Generally, open source refers to software Dba Press whose source code is available for the general public’s use and modification from the original. The premise of open source software sounded like a mad man’s idea in the early 1980s; it seemed impractical and inapplicable for programmers to spend days and nights developing software then giving it away free. The rationale behind this was to ensure the quality production of software by not focusing on proprietary rights or financial gain by the programmers. Needless to say, it worked, open-source software is increasing yearly, and 50% of software may be open source by 2016. Its ever-growing popularity makes one wonder, does this type of code really have monetary value?
Just because the source code is free doesn’t mean the associated documentation and support is. The ability of programmers to modify software makes it even more efficient and effective for use; appraisals and performance reviews to keep tabs on the software can be performed. On success, the enormous monetary gain can be gotten by developing and selling its plugins like in SEO or WordPress and even charge for technical support. Huge financial institutions and companies are leaning towards this type of coding implementation to cut costs. The ability to extract a section of this code and integrate it into their system creates a heavenly tune. An example is the use of the Linux kernel in banking institutions. Production increases and costs are cut down significantly, leading to shot-up economic gains thanks to open source code. Plus, many have benefited from open source by generating revenue from complimentary proprietary products and services.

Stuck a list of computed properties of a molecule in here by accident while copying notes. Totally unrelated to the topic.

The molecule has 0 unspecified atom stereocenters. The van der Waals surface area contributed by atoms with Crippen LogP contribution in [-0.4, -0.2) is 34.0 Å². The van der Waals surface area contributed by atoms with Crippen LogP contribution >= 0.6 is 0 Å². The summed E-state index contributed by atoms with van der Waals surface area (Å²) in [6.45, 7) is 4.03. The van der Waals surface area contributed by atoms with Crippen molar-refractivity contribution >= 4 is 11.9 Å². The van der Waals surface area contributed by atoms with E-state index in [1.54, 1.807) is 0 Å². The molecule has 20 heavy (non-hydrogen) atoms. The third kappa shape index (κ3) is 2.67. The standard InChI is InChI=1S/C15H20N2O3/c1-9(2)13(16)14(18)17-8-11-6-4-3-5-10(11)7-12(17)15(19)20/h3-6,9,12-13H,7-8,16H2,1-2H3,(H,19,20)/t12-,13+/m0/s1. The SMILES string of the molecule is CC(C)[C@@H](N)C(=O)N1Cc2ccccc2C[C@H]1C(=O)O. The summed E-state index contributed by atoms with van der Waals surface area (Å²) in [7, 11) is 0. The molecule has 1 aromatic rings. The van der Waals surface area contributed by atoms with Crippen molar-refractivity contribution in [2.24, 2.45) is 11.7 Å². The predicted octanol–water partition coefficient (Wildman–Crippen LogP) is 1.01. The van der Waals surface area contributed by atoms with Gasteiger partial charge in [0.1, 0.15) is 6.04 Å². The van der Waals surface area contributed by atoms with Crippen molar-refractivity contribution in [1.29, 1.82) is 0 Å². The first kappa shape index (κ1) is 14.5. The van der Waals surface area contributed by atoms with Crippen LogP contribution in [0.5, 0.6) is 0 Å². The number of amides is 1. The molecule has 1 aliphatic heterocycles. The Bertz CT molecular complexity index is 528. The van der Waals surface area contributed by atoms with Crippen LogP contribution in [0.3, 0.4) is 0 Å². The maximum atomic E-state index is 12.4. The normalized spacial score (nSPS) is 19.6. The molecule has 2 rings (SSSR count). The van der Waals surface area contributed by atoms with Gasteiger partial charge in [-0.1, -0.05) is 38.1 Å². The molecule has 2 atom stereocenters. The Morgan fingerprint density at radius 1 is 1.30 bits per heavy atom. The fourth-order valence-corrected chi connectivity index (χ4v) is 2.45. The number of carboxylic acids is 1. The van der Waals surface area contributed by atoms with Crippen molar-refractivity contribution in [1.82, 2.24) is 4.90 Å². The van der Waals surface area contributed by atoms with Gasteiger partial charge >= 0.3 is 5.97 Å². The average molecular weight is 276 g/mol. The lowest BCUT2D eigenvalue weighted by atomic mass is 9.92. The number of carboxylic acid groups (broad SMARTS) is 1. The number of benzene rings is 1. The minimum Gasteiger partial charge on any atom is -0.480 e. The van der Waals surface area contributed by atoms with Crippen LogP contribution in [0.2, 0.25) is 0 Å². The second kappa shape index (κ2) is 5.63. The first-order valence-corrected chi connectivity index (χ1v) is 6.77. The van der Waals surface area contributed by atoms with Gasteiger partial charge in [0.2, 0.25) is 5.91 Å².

So, where are the open-source billionaires? The Bill Gates’ of the OSC industry? Open-source software, as mentioned, is not profit-oriented. Its license is free, and this requires open projects to run at low costs to make the same amount or less as a similar proprietary software enterprise. People are willing to pay less for them than they would pay a comparable enterprise, which forces open source to work twice as hard for the same results. This kind of software is for the benefit of the public and improvement of the software; the vast profit margins are not experienced as in commercial software. This hinders even more into investing “in the open,” creates hesitations and a million and one unanswered queries. The fear of hackers being able to alter code also makes one shudder. Imagine a school’s website built on open source and hacked and modified without anyone’s knowledge, disastrous, right?
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Indeed, enthusiasm for this software is driving a “golden era” in application development, according to Forrester Research, and many of the software created is going open. Some of them include Mozilla, Linux, and the Bitcoin system. Even binary options software is open as this attracts more people to invest in them. But the flip side of the coin still glares one in the face and leaves a lot unanswered, is the programmer getting enough, or does he deserve more? What if the product was proprietary? Guillermo J. Perry is the Platform Administrator for Marketer Network. For more information on how to get a true website valuation and SEO audit report, please visit Marketer Network.